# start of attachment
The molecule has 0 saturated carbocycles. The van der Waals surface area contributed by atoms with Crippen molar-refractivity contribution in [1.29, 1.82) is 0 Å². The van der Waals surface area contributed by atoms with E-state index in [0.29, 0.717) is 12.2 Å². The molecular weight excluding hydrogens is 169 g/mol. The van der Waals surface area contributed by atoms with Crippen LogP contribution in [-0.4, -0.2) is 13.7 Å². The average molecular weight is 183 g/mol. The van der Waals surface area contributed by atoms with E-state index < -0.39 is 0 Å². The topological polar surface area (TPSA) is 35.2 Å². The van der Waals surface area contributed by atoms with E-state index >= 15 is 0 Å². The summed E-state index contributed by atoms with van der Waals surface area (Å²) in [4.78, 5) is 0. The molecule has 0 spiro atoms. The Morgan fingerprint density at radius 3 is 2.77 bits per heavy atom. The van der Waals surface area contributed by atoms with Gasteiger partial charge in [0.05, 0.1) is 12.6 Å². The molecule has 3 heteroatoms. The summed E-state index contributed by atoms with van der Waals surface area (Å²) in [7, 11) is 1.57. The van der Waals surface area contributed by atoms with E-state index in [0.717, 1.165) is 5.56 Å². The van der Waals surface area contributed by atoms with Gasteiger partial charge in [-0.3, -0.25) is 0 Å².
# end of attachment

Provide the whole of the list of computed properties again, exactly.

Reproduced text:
The molecule has 0 saturated carbocycles. The van der Waals surface area contributed by atoms with Crippen molar-refractivity contribution in [1.29, 1.82) is 0 Å². The van der Waals surface area contributed by atoms with E-state index in [0.29, 0.717) is 12.2 Å². The molecular weight excluding hydrogens is 169 g/mol. The van der Waals surface area contributed by atoms with Crippen LogP contribution in [-0.4, -0.2) is 13.7 Å². The average molecular weight is 183 g/mol. The van der Waals surface area contributed by atoms with E-state index < -0.39 is 0 Å². The topological polar surface area (TPSA) is 35.2 Å². The van der Waals surface area contributed by atoms with E-state index >= 15 is 0 Å². The summed E-state index contributed by atoms with van der Waals surface area (Å²) in [4.78, 5) is 0. The molecule has 0 spiro atoms. The Morgan fingerprint density at radius 3 is 2.77 bits per heavy atom. The van der Waals surface area contributed by atoms with Gasteiger partial charge in [0.05, 0.1) is 12.6 Å². The molecule has 3 heteroatoms. The summed E-state index contributed by atoms with van der Waals surface area (Å²) in [7, 11) is 1.57. The van der Waals surface area contributed by atoms with E-state index in [0.717, 1.165) is 5.56 Å². The van der Waals surface area contributed by atoms with Gasteiger partial charge in [-0.3, -0.25) is 0 Å².